We are all familiar with “rags to riches” stories about people who started with nothing and became extremely successful and/or famous.  Stories such as these are what America is all about.  Well, this one is a little different – call it a “rags to riches to rags” story.

Harry Gordon Selfridge was born on January 11, 1858 in Ripon, Wisconsin.  He was one of three boys.  Harry had a very sad, tough childhood.  When he was less than one year old the family moved to Jackson, Michigan, and his father bought the town’s general store.  During the Civil War his father enlisted in the Union Army.  Following the war he simply failed to return home, abandoning his family.  In addition, Harry’s two brothers died at young ages leaving just his mother and him to fend for themselves.  His mother found employment as a headmistress in the local high school, but her salary was not nearly enough to support them.

Harry began working part time at the age of ten delivering newspapers.  At 14, he was forced to quit school altogether and work full time to help support the family.  He worked at a succession of jobs, including at a bank, a dry goods store, as a bookkeeper at a furniture store, and finally, at Marshal Fields Department Store in Chicago.  He started there as a stock boy, but over the years he worked his way up to junior partner.   Along the way, he married into a very wealthy and prominent local family and became a wealthy man in his own right.  In 1904 he opened his own store, named Harry G. Selfridge and Co., but shortly thereafter, he sold it at a tidy profit and decided to retire at the young age of 46.

For the next two years Harry lived a life of aimless leisure, doing “a little of this and a little of that.”  Then, in 1906, while on vacation in London he realized that for all of the city’s cultural and commercial prowess, its department stores were decidedly inferior to those in Chicago.  So, Harry purchased a department store in an “unfashionable” section of the city for 400,000 pound sterling (about $1.1 million, a considerable sum at the time).  The store opened in 1909 and was a rousing success due, in large part, to Harry’s innovative marketing.   For example:

  1.  He promoted his store as a place where shoppers could do so for pleasure, not just out of necessity.  This seems logical to us today, but in 1909 it was a radical notion.
  2. The floors were arranged to make merchandise more accessible to shoppers who would be encouraged to browse.
  3. Employees were trained to be accessible, but not obtrusive.  If need be, they would be prepared to actually “sell” the merchandise.
  4. He provided diversions to encourage customers to linger, not just shop and run.  He reasoned that as long as the customer remained in the store he or she might buy something.  Thus, he provided amenities such as restaurants, a library, a reading room, first aid room and a “silence room” in which to relax.  Also, shoppers who did not speak English could find assistance from employees who spoke foreign languages, such as French or German.
  5. He arranged for the store to have a private telephone number “Gerrard 1” so that a prospective customer could be connected to a Selfridge operator quickly.
  6. Service was paramount, and the shoppers loved it.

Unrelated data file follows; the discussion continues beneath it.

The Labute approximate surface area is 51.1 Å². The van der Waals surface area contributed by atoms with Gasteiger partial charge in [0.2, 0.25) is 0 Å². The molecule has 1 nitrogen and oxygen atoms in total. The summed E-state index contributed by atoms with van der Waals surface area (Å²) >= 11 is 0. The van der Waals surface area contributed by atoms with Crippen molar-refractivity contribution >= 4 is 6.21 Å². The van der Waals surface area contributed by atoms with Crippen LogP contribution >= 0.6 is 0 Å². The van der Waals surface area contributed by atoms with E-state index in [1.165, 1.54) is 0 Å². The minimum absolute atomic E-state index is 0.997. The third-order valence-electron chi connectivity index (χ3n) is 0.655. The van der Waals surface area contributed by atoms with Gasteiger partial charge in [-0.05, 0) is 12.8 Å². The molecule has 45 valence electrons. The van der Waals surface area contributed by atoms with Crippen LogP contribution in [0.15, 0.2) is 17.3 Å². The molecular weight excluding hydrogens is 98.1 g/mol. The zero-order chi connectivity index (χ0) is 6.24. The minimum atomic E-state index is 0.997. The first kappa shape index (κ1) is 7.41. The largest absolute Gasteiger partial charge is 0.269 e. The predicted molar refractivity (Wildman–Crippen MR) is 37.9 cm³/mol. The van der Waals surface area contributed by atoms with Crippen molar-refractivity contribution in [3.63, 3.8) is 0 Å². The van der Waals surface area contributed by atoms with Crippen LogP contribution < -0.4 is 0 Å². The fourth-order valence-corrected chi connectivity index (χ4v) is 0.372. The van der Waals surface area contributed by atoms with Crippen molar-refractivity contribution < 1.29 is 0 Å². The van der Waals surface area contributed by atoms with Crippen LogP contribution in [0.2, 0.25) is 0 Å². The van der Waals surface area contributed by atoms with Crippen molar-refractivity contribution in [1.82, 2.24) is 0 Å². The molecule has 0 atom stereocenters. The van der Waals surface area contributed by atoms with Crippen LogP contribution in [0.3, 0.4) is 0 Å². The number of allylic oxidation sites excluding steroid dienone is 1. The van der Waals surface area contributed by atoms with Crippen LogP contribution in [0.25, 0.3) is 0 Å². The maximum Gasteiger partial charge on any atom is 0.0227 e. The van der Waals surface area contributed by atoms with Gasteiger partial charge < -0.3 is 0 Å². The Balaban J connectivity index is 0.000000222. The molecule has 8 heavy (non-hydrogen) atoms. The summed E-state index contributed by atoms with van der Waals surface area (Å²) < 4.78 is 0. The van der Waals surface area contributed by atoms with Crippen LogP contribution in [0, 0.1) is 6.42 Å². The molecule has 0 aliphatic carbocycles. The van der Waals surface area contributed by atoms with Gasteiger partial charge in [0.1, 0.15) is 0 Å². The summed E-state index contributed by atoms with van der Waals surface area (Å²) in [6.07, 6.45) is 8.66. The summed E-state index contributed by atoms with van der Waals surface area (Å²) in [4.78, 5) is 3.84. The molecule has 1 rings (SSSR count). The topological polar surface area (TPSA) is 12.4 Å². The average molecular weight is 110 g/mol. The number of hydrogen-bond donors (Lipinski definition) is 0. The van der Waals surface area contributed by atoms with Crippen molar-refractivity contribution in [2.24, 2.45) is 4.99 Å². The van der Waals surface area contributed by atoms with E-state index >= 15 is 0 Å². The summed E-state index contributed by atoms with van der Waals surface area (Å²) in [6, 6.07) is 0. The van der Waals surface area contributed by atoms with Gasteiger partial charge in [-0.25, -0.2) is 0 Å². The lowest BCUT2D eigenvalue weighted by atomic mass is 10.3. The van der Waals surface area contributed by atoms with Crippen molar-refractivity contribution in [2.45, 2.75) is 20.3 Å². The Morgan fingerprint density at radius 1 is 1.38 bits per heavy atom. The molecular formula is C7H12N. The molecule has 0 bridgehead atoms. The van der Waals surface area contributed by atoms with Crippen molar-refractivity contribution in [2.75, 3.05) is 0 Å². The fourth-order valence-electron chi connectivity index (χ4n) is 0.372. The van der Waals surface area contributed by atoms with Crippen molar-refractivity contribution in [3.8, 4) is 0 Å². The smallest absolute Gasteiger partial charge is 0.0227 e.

7. Harry also treated his employees very well, and they liked and respected him for it.

Selfridge’s became immensely successful, especially during WWI.  But then, tragedy struck.  His wife died in 1918, a victim of the infamous Flu Pandemic.  His mother followed in 1924.  Harry was all alone.  He began to live a reckless lifestyle, dissipating his fortune on gambling , show girls and extravagant spending.  In addition, like most everyone else, the Great Depression hit both his company and him, personally, very hard.  In 1941 he was forced out of his own company, and it was all downhill from there.   Harry died of bronchial pneumonia virtually destitute on May 8, 1947 in London at the age of 89.  Fittingly, he is buried next to his wife and mother.


Harry and Selfridge’s are not particularly well-known in the US, except, perhaps, among very dedicated shoppers, however, in the UK he was among the most respected, innovative, and wealthiest of retail magnates.  In addition to the innovations listed above while at Field’s in Chicago he is credited with being the first retailer to promote Christmas sales with the phrase: “Only ____  Shopping Days Until Christmas.”

Some of the principles by which Harry ran his business can be epitomized by the following quotes, which have been attributed to him:

  1.  “The customer is always right.”
  2. “The boss drives his men; the leader coaches them.”
  3. “The boss depends on authority, the leader on goodwill.”
  4. “The boss inspires fear; the leader inspires enthusiasm.”
  5. “The boss says ‘I’; the leader , “we.’ “
  6. “The boss fixes the blame for the breakdown; the leader fixes the breakdown.”
  7. “The boss says ‘Go;’ the leader says ‘Let’s go.’ “

Finally, if you are interested in finding out more about Harry Selfridge you can watch the television series Mr. Selfridge on Amazon Prime Video.  My wife, who urged me to write this particular blog, has seen it and strongly recommends it.  If you should watch it, I would welcome your opinion.




  1. Great stuff for us retailers…Sent along to my Larry and the boys…Maybe it will rub off…not that part with the gambling and wild women .

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